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Torque in Sterling Silver

Torque in Sterling Silver

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Type torque bracelet, made in sterling silver.

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Spectacular unisex torque, handcrafted in sterling silver (925mm). Designed and manufactured in Spain.

Size: Adjustable.

Whence come the Torques? What are you ?, then have a little history of these gems:

A torque, also spelled torq or torc (Latin 'torquing', twisting, due to the distorted shape of the collar) is a rigid, round collar, which is open at the front, like a circular horseshoe. Typically the two ends of torque had ornaments carved with spheres, cubes or zoomorphic forms, and less often human figures. The body of the necklace was usually, but not always, coated. Although the most common were the necklaces, bracelets also existed in this way. The torques were made of metal strings interlacing, usually gold, bronze or copper, and silver in very few cases.

Importantly, because "torc" means in Old Irish "boar", similar to "torcos" galo, you can establish a relationship with the sacred value of the animal in Celtic mythology. This would suggest some kind of equivalence between the collar and the animal symbol of death and resurrection.

The torques were used by various peoples of the Bronze Age, from 1000 to. C., until around 300, including the Galatians (or Celts of Anatolia), several Germanic tribes of Scythia and Persians. However, it is widely known as a typical celtic necklace, from the time of La Tene, led mainly by Britons, Gauls and Iberians.

One of the earliest known depictions of a torque is in the Warrior Hirschlanden a itifálica statue of a naked warrior made of sandstone, the oldest life-sized anthropomorphic representation of the Iron Age found north of the Alps. It was conducted by the Hallstatt culture in the early Iron Age (800-475 BC.) And can be observed in the Württembergisches Landesmuseum in Stuttgart.

The representations of gods and goddesses in Celtic mythology frequently show the use of torques. The famous sculpture "Dying Galata" [1] Roman copy of a Greek original, shows a warrior, French, wounded who is naked except for the torque. Examples have been discovered in Britain and Europe during archaeological studies [2]. A notable example was found in the Anglo-Saxon Sutton Hoo burial mound.

Some authors think that the torque was a feminine ornament for women until the fourth century. C., when an attribute of warriors turned. However, most authors disagree, arguing that they were used as a sign of nobility and high social status: a military decoration awarded to warriors for their deeds in battle as well as a divine attribute, alleging that many representations of gods Celtic carry one or more torques. Images were found god Cernunnos wearing a torque around his neck torques hanging from his antlers or held in your hand and torques on the graves of Celtic princes.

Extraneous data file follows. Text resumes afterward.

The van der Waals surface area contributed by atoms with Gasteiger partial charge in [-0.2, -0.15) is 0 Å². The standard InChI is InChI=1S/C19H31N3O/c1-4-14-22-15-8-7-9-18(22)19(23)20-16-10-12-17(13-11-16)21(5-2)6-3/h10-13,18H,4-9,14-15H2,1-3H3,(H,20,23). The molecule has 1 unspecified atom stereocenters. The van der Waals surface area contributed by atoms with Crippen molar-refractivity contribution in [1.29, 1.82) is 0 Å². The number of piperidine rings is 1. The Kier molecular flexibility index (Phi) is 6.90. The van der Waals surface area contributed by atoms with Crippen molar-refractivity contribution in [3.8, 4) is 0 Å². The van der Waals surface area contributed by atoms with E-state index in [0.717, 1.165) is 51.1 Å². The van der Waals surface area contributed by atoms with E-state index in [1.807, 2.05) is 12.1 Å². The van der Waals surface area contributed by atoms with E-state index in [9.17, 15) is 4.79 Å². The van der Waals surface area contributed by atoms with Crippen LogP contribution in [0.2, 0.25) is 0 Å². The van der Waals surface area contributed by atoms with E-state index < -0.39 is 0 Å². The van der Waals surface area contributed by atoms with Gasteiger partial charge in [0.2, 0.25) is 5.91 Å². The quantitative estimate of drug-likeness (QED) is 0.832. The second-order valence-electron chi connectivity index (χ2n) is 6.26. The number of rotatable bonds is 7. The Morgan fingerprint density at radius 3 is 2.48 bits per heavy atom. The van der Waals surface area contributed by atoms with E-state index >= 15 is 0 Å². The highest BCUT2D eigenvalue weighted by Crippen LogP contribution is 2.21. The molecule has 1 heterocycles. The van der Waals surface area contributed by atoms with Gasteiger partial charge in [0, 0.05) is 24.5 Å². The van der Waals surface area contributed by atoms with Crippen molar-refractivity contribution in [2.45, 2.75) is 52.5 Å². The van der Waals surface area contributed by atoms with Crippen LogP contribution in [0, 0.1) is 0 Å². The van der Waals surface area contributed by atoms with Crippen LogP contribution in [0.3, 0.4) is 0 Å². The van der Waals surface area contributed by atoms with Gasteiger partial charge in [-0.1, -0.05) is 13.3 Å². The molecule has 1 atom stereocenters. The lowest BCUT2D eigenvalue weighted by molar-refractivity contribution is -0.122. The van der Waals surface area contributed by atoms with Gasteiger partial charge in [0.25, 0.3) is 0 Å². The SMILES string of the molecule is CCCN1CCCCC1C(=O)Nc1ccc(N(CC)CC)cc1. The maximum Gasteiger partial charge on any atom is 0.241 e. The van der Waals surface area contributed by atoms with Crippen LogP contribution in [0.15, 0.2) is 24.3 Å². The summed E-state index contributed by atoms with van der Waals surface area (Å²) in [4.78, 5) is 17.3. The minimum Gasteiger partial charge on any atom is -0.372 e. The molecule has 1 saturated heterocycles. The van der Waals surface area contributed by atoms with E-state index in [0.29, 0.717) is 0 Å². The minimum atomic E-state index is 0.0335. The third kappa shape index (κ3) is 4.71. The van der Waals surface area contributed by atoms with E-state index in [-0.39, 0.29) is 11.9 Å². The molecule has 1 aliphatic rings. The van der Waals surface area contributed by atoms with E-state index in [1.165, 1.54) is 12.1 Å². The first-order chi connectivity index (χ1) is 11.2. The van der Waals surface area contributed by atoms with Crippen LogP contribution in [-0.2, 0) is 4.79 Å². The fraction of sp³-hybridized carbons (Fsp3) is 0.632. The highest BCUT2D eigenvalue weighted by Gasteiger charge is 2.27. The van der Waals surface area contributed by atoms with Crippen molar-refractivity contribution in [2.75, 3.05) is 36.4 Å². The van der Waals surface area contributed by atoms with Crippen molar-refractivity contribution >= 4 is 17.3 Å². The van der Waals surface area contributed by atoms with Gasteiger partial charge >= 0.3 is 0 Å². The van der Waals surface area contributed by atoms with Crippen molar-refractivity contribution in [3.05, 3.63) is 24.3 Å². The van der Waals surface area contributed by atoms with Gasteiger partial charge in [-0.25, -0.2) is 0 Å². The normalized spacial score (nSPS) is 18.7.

Because the Roman consul Titus Manlius after a Gallic challenge to a fight and kill him, took his torque and always took him since, received the nickname Torquatus (the one with a torque). Thus the Romans adopted the torque as a decoration for distinguished soldiers and elite units during the Republican period.

The two main torques Late Bronze found in the Peninsula (and more specifically in the current Extremadura) belong to two separate sets of gold jewelry, respectively called Treasure of Berzocana (Cáceres, 1964) and Treasury Sagrajas (Badajoz, 1970). Both are now in the National Archaeological Museum of Spain, in Madrid.

Also have been notable pieces in Arguedas (Navarra), in a Celtiberian necropolis of the second Iron Age (300 BC.), That due to the cremation of the body were found fragmented. Only found one in excellent condition, bronze, with two balls flattened at each end.

Also, on the coast of Lugo solid gold torque, an outstanding piece belonging to asturnorgalaico type, dating from the first century Chao should do Castro, City of Burela, and belonged to the Collection White-Cicero, he found the happened to Gil Varela. The characteristics of this torques are those of this type: circular rod, coiled wires at both ends and Scotland thirds and tapered cuffs. The central third has a good filigree work. Today is exposed in the Provincial Museum of Lugo. It measures 211 mm in diameter and 65 mm length of the coping, weighing 1,812 grams of good quality gold (23 karat), weight well above the average weight they used to Celtic torques, about 500 grams.

Modern Torques

The hippie movement of the 60's and 70's back to the torque to fashion, not only as necklaces and bracelets, but also as rings. The torques bracelets are often used today by men and women. On the other hand, the torques are popularly used as pierced ears, nipples, navels and other body parts.

Torque is also the symbol of Saoi, Aosdána highest honor, the Irish organization of artists that can be awarded to any member.

Some European, Celtic Wicca, Asatru Neo-Druidism and neopagan movements have recovered old traditions and customs in the use of torques and other decorative accessories.


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